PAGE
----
I didn’t think it would be as bad as it is… not even close to how bad it is. The day that the hurricane hit, there wasn’t a whole lot on the news about it– at least not here. But then the next night M and I looked at hundreds of pictures online of the complete devastation. I was shocked. I’m still shocked.

I can’t even imagine what the people from there are going through right now. Dead bodies – sewage – no water – no food – no power – no gasoline – nothing to their names, and nowhere to live.

You hear of catastrophes happening in other countries, and it’s obvious that it would be difficult or impossible to help (other than donating money), but I keep thinking about how close all of these people are to me. I supposed it would be about a 12 hour drive from here. They’re so close!… and still… what can I do?

I asked M if he would drive down there this weekend and bring someone back with him. (Wouldn’t you be grateful?) He convinced me (kind-of) that we just could not do that right now. I’m sure he’s right. It cost $52 to fill up our gas tank today, etc.

Well, my idea sounded good… not so simple though as I first hoped.



2 thoughts on “Katrina

  1. i know how you feel. that was my first reaction. give some kids a vacation in beautiful new hampshire.

    right now our house is filled with flowers. we ate by candlelight last night NOT because we had to. i woke up in a clean bed, listened to the radio while i made a hot breakfast and lunches for school. used a working toilet. we can walk almost everywhere we need to from home, but i can afford the gasoline and we drive when it is most convenient.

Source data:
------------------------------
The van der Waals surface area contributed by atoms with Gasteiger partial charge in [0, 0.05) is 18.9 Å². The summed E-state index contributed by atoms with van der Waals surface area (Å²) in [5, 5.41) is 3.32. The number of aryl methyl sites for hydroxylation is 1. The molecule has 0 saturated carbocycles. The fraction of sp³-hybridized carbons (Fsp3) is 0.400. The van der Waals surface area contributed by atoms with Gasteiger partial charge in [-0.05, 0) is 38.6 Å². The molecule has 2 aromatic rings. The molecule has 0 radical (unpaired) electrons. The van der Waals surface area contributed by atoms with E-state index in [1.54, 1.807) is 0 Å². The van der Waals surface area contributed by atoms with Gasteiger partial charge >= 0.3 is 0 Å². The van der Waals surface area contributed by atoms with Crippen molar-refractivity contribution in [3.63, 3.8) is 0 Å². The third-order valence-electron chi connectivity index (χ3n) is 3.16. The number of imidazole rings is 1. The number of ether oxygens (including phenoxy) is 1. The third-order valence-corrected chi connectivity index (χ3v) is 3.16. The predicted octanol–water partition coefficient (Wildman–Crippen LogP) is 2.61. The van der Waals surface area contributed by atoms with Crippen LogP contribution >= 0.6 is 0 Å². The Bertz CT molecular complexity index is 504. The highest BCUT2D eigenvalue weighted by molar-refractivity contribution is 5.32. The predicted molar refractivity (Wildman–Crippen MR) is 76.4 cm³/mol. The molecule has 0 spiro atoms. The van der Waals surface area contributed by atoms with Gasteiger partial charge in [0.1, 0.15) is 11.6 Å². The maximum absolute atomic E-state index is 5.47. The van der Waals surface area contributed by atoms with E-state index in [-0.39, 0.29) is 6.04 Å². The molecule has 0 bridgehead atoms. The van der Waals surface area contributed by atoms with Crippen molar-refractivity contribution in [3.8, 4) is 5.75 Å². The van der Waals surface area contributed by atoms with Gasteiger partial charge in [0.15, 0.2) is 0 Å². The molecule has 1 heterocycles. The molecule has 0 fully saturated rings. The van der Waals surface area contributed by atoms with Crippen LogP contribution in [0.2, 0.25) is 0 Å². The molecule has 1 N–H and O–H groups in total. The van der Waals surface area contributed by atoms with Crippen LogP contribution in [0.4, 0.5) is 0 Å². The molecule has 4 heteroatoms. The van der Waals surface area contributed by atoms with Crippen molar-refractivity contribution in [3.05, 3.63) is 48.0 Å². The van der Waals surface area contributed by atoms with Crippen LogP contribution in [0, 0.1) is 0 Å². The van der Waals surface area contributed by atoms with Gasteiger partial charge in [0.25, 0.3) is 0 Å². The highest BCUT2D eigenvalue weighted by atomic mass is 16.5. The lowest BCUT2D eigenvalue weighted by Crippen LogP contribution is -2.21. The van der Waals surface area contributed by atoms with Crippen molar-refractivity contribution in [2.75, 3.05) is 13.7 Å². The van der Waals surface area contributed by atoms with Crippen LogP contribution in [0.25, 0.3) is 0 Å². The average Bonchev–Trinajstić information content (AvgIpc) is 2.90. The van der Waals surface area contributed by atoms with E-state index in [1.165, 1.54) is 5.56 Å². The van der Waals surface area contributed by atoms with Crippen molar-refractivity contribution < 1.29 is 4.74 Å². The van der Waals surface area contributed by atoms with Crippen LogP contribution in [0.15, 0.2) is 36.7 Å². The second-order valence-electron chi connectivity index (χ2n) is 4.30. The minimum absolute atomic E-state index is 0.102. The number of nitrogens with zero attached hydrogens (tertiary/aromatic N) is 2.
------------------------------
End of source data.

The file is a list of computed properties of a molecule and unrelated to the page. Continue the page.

when things like katrina happen, you get a new perspective. i’m feeling very fortunate right now.

  2. I wish we knew more people here so that we could get something started. It’s amazing that though those poor people are a few hours away, it’s light years comparatively because of nature. We have cable, and it’s hard to watch coverage, but I just can’t seem to turn it off sometimes. I’m amazed by nature’s fury, but astounded by the dark side of man (and woman) that seems to be exploding from moment to moment.

    What I wanted to do at my old job after the tsunami (sadly, there was a fussbudget in the way of every good idea) was to have a big water jug out and everyone drop their spare change in there when they had it. Pennies add up. Maybe you can put some flyers out in your neighborhood or go door to door to collect change and donate it to someone like Caravan of Hope or the Red Cross.

    What saddens me is that amidst the death and loss of property, there are people out there looting and killing each other out of desperation and/or because there are no consequences right now to their actions. Why do you need a flat screen tv when it will be months before there is power to the city (New Orleans) and it could be years before it’s inhabitable again. I hope that religious leaders also descend upon the devastated areas to bring faith back, to bring back hope.

    It’s amazing how our problems pale in comparison. Faith, strength and courage will make it right in time.

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